As a young man growing up in Canada, it seemed to me that Americans were always tackling the most important projects and having the most fun. Although I loved my own country, I was attracted to the dynamism of our neighbor to the south: its popular culture, its stirring postwar social upheavals, and its charismatic young president. Baby boomer nostalgia aside, my point is about how palpable American exceptionalism — the country’s distinctly manic and individualist culture in contrast to that of Europe and Canada — has been for the past half-century, even to a teenager living in a country frequently assumed to be America’s sibling, footnote, and, most recently, oil patch.

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The Making of the Obesity Epidemic

How Food Activism Led Public Health Astray

In the 1990s, many public health advocates homed in on food availability as a significant influence on obesity. Major anti-obesity campaigns now center on radically remaking school and neighborhood food environments by reducing access to unhealthy foods and improving access to healthy ones. With this approach advocates have fostered a reductive story about obesity that appeals to liberal audiences but doesn’t comport particularly well with the evidence. Against the popular discourse, those most at risk for obesity would be far better served by strategies demonstrated to improve overall health than calls for more grocery stores and farmers’ markets.

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Post-Truth Pluralism

The Unlikely Political Wisdom of Nietzsche

The last decade has seen heightened progressive concern with alleged conservative mendacity. Last year, New York Times columnist Paul Krugman criticized the rhetoric of the recent presidential election campaigns as reflecting our “post-truth politics.” Satirist Stephen Colbert has lampooned political spin as “truthiness,” which is as much an indictment of contemporary American political culture as it was of bloviating conservative TV hosts. After he lost his bid for higher office, Al Gore wrote The Assault on ReasonIn the early George W. Bush years, then-comedian and now Minnesota Senator Al Franken wrote a best-selling book called Lies (And the Lying Liars Who Tell Them)Chris Mooney’s 2005 book The Republican War on Science was a best-seller among liberal audiences. In his 2010 novel, Freedom, Jonathan Franzen portrayed a Bill Kristol–type character as hypocritically denouncing Islamist lies about 9/11 as Zionist plot while defending the Platonic idea of the “noble lie” to justify the invasion of Iraq.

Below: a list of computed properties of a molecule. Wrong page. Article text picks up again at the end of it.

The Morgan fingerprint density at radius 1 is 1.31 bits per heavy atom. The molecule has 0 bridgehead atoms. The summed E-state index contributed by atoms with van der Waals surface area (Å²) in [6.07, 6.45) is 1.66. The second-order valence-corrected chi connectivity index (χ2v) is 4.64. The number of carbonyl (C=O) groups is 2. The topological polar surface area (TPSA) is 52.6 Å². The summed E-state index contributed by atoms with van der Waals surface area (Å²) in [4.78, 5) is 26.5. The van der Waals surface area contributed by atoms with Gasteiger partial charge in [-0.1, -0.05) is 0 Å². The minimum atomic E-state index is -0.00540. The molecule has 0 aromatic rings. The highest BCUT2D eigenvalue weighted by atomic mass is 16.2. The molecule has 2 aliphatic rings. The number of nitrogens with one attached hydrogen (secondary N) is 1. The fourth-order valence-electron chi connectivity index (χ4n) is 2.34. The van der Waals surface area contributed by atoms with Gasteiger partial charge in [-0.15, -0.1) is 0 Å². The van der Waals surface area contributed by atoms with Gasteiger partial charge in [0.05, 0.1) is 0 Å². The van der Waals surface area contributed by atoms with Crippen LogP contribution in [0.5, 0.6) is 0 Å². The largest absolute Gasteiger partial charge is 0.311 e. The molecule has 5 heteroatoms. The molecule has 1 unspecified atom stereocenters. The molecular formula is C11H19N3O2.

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Don’t Blame the Internet for Political Polarization

New Media a Force for Democratization, Not Subjugation

Leading intellectuals blame the Internet as cause of our increasingly isolated, polarized, and fragmented society. Evgeny Morozov (above right), author of Net Dellusion and To Save Everything, Click Here argues that the web distracts youth from political engagement. The critique isn’t new: thinkers and writers from Socrates to Theodor Adorno (above left), have feared that new media, whether books, newspapers, radio, or TV, would undermine democratic rule. With the benefit of hindsight, these concerns seem grossly misplaced. Each new form of mass media started as a tool of elites but over time has a massively democratizing effect. Furthermore, political polarization was driven by forces that long predate the Internet, including the rise of libertarian conservatism, the disappearance of Southern Democrats and Northeastern Republicans, and democratization itself. In the end, the “filter bubble” that most increases polarization and threatens democracy is the ideological one in your head.